Delaware Franchise Tax: How to Calculate and Pay

  • Accracy
  • 26th Nov, 2023

Before learning how to calculate and pay the Delaware franchise tax, it helps to understand why you'd want to start a business there in the first place.

Delaware Franchise Tax: How to Calculate and Pay
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For these reasons, more than a million businesses are incorporated in Delaware, including more than half of all publicly traded and Fortune 500 companies.

All Delaware-incorporated businesses must, however, still pay the annual franchise tax, submit an annual report, and pay a filing fee. Here's how to figure out how much you need to pay, how to file, and what happens if you don't.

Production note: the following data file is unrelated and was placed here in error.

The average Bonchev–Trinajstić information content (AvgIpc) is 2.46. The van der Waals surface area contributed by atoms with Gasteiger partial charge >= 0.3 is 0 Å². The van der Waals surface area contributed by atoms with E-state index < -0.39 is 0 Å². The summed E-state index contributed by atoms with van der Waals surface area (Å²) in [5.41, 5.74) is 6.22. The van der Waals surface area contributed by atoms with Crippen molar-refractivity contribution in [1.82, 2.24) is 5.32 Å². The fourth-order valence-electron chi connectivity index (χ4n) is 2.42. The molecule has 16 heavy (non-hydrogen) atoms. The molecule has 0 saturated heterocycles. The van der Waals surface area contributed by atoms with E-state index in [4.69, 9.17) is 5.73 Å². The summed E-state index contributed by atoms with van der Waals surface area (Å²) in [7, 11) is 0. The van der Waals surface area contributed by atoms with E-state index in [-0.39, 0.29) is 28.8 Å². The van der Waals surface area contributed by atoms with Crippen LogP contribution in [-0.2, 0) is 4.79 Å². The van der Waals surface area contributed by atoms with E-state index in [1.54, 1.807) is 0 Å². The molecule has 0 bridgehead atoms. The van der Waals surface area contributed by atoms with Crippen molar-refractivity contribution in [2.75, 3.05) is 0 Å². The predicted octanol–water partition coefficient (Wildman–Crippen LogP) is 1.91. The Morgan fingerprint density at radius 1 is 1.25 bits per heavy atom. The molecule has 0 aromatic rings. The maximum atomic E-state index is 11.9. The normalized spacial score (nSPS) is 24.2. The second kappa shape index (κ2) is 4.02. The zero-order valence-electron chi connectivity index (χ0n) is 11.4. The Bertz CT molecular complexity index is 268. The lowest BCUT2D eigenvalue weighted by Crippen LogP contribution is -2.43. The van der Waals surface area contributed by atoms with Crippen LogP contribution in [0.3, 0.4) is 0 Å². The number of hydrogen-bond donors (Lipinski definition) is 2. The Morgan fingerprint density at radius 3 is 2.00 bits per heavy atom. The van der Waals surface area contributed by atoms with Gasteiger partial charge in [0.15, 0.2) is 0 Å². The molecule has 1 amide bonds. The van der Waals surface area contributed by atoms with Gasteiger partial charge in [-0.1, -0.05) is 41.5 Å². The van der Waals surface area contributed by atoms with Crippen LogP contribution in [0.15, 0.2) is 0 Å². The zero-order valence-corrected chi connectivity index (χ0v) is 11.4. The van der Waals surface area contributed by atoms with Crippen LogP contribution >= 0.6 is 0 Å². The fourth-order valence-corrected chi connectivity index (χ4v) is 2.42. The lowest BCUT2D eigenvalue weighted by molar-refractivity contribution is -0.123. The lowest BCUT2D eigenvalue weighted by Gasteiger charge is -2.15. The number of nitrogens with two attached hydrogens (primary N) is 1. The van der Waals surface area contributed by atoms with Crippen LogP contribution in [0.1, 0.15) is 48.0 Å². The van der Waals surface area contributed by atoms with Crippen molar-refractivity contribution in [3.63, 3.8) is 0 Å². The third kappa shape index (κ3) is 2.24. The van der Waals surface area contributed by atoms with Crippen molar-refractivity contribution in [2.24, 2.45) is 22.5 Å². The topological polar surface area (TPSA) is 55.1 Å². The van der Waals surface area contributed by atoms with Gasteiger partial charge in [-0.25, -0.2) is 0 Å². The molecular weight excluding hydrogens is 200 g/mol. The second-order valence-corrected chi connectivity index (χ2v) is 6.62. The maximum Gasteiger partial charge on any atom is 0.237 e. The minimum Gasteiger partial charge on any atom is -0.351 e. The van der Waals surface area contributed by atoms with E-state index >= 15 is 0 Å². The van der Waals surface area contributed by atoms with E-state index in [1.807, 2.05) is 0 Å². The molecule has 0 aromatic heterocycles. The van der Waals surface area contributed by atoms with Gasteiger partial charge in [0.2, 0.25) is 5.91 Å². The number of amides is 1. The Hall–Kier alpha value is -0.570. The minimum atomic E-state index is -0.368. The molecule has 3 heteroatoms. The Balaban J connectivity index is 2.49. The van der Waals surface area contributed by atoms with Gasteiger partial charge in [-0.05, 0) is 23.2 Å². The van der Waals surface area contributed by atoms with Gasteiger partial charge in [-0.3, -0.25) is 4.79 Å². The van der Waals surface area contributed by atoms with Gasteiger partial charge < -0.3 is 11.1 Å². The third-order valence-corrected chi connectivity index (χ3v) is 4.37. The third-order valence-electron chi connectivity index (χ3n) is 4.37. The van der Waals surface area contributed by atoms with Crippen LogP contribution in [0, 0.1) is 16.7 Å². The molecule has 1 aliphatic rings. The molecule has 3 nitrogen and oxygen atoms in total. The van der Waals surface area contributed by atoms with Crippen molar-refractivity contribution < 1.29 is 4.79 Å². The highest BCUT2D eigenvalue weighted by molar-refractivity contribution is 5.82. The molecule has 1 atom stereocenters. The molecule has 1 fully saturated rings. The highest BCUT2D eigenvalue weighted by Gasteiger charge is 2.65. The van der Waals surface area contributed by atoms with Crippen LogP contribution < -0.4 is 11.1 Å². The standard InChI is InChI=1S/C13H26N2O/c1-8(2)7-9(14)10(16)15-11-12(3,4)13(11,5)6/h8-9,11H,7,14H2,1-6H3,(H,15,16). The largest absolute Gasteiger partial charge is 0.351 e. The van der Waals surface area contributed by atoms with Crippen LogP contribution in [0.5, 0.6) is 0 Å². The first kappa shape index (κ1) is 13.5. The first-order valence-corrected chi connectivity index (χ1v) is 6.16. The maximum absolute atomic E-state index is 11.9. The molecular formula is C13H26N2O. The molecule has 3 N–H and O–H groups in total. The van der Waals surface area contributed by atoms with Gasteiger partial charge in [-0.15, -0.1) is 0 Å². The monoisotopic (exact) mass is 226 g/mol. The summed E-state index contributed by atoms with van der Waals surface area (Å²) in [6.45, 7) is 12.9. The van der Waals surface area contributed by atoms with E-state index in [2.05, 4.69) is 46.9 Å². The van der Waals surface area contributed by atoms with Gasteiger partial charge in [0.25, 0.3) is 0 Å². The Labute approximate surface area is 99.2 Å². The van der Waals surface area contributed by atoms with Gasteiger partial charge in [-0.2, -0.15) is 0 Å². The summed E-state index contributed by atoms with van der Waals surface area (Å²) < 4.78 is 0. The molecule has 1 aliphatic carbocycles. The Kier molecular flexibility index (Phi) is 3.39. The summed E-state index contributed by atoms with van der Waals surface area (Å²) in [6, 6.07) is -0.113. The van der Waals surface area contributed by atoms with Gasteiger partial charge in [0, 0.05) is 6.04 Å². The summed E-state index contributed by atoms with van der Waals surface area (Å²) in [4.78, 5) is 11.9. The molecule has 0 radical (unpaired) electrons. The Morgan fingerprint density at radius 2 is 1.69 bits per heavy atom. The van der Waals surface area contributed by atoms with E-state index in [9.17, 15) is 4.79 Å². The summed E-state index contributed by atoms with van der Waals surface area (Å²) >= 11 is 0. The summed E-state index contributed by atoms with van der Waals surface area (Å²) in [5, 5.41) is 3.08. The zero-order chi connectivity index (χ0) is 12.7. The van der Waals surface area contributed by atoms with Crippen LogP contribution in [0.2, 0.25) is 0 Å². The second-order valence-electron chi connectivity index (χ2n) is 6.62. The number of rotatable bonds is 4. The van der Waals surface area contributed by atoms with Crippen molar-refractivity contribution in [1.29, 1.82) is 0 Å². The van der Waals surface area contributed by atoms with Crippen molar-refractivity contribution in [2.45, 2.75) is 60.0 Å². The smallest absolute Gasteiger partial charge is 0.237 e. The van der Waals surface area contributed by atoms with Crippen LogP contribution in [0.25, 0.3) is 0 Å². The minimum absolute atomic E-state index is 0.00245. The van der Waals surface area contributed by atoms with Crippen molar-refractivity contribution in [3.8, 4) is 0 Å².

What are Delaware franchise taxes?

A franchise tax, sometimes called a privilege tax, is a fee you pay for the privilege of doing business in a certain state.

The Delaware franchise tax is collected every year by the Delaware Department of State. They mail your official business address an annual reminder to pay your franchise taxes.

In addition to paying the franchise tax, businesses incorporated in Delaware must also file an annual report and pay a small filing fee.

Who has to pay the franchise tax?

You must pay the Delaware franchise tax if, for example, your Delaware business is one of the following:

  • C Corporation
  • S Corporation
  • LLC
  • LP
  • General Partnership

Certain exempt domestic corporations like charities, civic organizations and religious organizations do not have to pay the franchise tax. However, they must still file an annual report and pay the filing fee.

How Accracy can help